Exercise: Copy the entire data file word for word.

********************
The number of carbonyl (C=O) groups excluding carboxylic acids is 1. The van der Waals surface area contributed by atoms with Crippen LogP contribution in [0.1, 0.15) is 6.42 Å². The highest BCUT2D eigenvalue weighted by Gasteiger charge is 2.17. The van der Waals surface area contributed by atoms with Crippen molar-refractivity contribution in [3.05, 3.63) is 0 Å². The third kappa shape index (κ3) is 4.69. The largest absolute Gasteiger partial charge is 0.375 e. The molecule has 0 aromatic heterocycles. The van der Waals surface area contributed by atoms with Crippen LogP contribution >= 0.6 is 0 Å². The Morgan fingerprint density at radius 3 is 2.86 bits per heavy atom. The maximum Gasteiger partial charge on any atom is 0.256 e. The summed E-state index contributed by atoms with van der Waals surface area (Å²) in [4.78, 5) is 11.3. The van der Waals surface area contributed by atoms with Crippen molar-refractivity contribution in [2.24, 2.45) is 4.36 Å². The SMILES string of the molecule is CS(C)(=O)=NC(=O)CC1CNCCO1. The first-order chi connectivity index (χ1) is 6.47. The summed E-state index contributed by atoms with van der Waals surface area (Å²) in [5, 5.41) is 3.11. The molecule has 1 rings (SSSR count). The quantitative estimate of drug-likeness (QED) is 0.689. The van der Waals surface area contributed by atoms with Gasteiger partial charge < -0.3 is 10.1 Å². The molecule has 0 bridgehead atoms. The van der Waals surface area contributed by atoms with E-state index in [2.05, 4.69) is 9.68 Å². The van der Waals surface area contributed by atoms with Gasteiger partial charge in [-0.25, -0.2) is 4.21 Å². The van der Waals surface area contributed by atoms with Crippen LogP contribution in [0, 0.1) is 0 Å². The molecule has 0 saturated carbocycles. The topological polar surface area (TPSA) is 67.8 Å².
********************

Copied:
The number of carbonyl (C=O) groups excluding carboxylic acids is 1. The van der Waals surface area contributed by atoms with Crippen LogP contribution in [0.1, 0.15) is 6.42 Å². The highest BCUT2D eigenvalue weighted by Gasteiger charge is 2.17. The van der Waals surface area contributed by atoms with Crippen molar-refractivity contribution in [3.05, 3.63) is 0 Å². The third kappa shape index (κ3) is 4.69. The largest absolute Gasteiger partial charge is 0.375 e. The molecule has 0 aromatic heterocycles. The van der Waals surface area contributed by atoms with Crippen LogP contribution >= 0.6 is 0 Å². The Morgan fingerprint density at radius 3 is 2.86 bits per heavy atom. The maximum Gasteiger partial charge on any atom is 0.256 e. The summed E-state index contributed by atoms with van der Waals surface area (Å²) in [4.78, 5) is 11.3. The van der Waals surface area contributed by atoms with Crippen molar-refractivity contribution in [2.24, 2.45) is 4.36 Å². The SMILES string of the molecule is CS(C)(=O)=NC(=O)CC1CNCCO1. The first-order chi connectivity index (χ1) is 6.47. The summed E-state index contributed by atoms with van der Waals surface area (Å²) in [5, 5.41) is 3.11. The molecule has 1 rings (SSSR count). The quantitative estimate of drug-likeness (QED) is 0.689. The van der Waals surface area contributed by atoms with Gasteiger partial charge < -0.3 is 10.1 Å². The molecule has 0 bridgehead atoms. The van der Waals surface area contributed by atoms with E-state index in [2.05, 4.69) is 9.68 Å². The van der Waals surface area contributed by atoms with Gasteiger partial charge in [-0.25, -0.2) is 4.21 Å². The van der Waals surface area contributed by atoms with Crippen LogP contribution in [0, 0.1) is 0 Å². The molecule has 0 saturated carbocycles. The topological polar surface area (TPSA) is 67.8 Å².